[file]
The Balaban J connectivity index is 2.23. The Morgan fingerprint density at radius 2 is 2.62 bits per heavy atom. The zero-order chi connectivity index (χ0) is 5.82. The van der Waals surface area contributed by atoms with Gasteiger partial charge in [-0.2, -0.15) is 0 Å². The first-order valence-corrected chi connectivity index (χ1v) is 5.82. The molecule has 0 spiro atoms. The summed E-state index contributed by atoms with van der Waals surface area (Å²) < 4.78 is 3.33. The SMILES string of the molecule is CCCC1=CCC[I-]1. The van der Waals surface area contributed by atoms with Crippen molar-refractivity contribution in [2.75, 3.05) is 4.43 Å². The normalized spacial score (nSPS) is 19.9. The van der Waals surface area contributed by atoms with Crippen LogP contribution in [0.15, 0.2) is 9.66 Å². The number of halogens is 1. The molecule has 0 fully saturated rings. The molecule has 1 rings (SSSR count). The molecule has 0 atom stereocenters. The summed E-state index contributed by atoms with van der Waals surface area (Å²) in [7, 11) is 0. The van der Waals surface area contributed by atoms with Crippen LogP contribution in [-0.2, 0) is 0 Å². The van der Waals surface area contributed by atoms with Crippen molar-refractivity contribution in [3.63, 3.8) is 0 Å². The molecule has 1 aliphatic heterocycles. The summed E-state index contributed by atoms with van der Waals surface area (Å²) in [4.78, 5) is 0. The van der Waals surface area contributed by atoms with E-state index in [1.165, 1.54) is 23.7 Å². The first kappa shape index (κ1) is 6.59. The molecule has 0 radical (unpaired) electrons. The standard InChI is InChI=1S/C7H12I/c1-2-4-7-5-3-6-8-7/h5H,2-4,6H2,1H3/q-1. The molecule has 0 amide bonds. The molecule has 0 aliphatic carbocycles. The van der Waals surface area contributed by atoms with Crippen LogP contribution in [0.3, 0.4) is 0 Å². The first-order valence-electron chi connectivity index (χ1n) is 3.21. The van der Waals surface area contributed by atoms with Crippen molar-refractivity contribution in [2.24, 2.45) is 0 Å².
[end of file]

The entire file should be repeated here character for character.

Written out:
The Balaban J connectivity index is 2.23. The Morgan fingerprint density at radius 2 is 2.62 bits per heavy atom. The zero-order chi connectivity index (χ0) is 5.82. The van der Waals surface area contributed by atoms with Gasteiger partial charge in [-0.2, -0.15) is 0 Å². The first-order valence-corrected chi connectivity index (χ1v) is 5.82. The molecule has 0 spiro atoms. The summed E-state index contributed by atoms with van der Waals surface area (Å²) < 4.78 is 3.33. The SMILES string of the molecule is CCCC1=CCC[I-]1. The van der Waals surface area contributed by atoms with Crippen molar-refractivity contribution in [2.75, 3.05) is 4.43 Å². The normalized spacial score (nSPS) is 19.9. The van der Waals surface area contributed by atoms with Crippen LogP contribution in [0.15, 0.2) is 9.66 Å². The number of halogens is 1. The molecule has 0 fully saturated rings. The molecule has 1 rings (SSSR count). The molecule has 0 atom stereocenters. The summed E-state index contributed by atoms with van der Waals surface area (Å²) in [7, 11) is 0. The van der Waals surface area contributed by atoms with Crippen LogP contribution in [-0.2, 0) is 0 Å². The van der Waals surface area contributed by atoms with Crippen molar-refractivity contribution in [3.63, 3.8) is 0 Å². The molecule has 1 aliphatic heterocycles. The summed E-state index contributed by atoms with van der Waals surface area (Å²) in [4.78, 5) is 0. The van der Waals surface area contributed by atoms with E-state index in [1.165, 1.54) is 23.7 Å². The first kappa shape index (κ1) is 6.59. The molecule has 0 radical (unpaired) electrons. The standard InChI is InChI=1S/C7H12I/c1-2-4-7-5-3-6-8-7/h5H,2-4,6H2,1H3/q-1. The molecule has 0 amide bonds. The molecule has 0 aliphatic carbocycles. The van der Waals surface area contributed by atoms with Crippen LogP contribution in [0.3, 0.4) is 0 Å². The first-order valence-electron chi connectivity index (χ1n) is 3.21. The van der Waals surface area contributed by atoms with Crippen molar-refractivity contribution in [2.24, 2.45) is 0 Å².